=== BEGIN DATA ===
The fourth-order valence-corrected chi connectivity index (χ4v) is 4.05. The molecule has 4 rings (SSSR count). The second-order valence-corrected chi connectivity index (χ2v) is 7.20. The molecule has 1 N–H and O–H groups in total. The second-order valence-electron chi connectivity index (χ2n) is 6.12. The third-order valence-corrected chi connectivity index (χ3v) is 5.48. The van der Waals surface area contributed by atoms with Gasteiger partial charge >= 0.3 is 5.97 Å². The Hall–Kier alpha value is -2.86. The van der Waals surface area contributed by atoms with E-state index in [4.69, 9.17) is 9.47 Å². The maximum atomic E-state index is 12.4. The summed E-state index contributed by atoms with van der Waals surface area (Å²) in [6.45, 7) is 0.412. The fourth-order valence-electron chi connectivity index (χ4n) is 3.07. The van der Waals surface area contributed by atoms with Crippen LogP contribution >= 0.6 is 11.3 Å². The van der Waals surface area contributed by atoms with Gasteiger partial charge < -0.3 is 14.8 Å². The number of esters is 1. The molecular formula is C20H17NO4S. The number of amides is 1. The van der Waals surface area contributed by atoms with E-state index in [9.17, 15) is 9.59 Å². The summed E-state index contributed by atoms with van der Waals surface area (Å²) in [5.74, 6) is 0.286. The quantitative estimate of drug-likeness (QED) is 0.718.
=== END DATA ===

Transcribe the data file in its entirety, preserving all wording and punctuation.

The fourth-order valence-corrected chi connectivity index (χ4v) is 4.05. The molecule has 4 rings (SSSR count). The second-order valence-corrected chi connectivity index (χ2v) is 7.20. The molecule has 1 N–H and O–H groups in total. The second-order valence-electron chi connectivity index (χ2n) is 6.12. The third-order valence-corrected chi connectivity index (χ3v) is 5.48. The van der Waals surface area contributed by atoms with Gasteiger partial charge >= 0.3 is 5.97 Å². The Hall–Kier alpha value is -2.86. The van der Waals surface area contributed by atoms with E-state index in [4.69, 9.17) is 9.47 Å². The maximum atomic E-state index is 12.4. The summed E-state index contributed by atoms with van der Waals surface area (Å²) in [6.45, 7) is 0.412. The fourth-order valence-electron chi connectivity index (χ4n) is 3.07. The van der Waals surface area contributed by atoms with Crippen LogP contribution >= 0.6 is 11.3 Å². The van der Waals surface area contributed by atoms with Gasteiger partial charge < -0.3 is 14.8 Å². The number of esters is 1. The molecular formula is C20H17NO4S. The number of amides is 1. The van der Waals surface area contributed by atoms with E-state index in [9.17, 15) is 9.59 Å². The summed E-state index contributed by atoms with van der Waals surface area (Å²) in [5.74, 6) is 0.286. The quantitative estimate of drug-likeness (QED) is 0.718.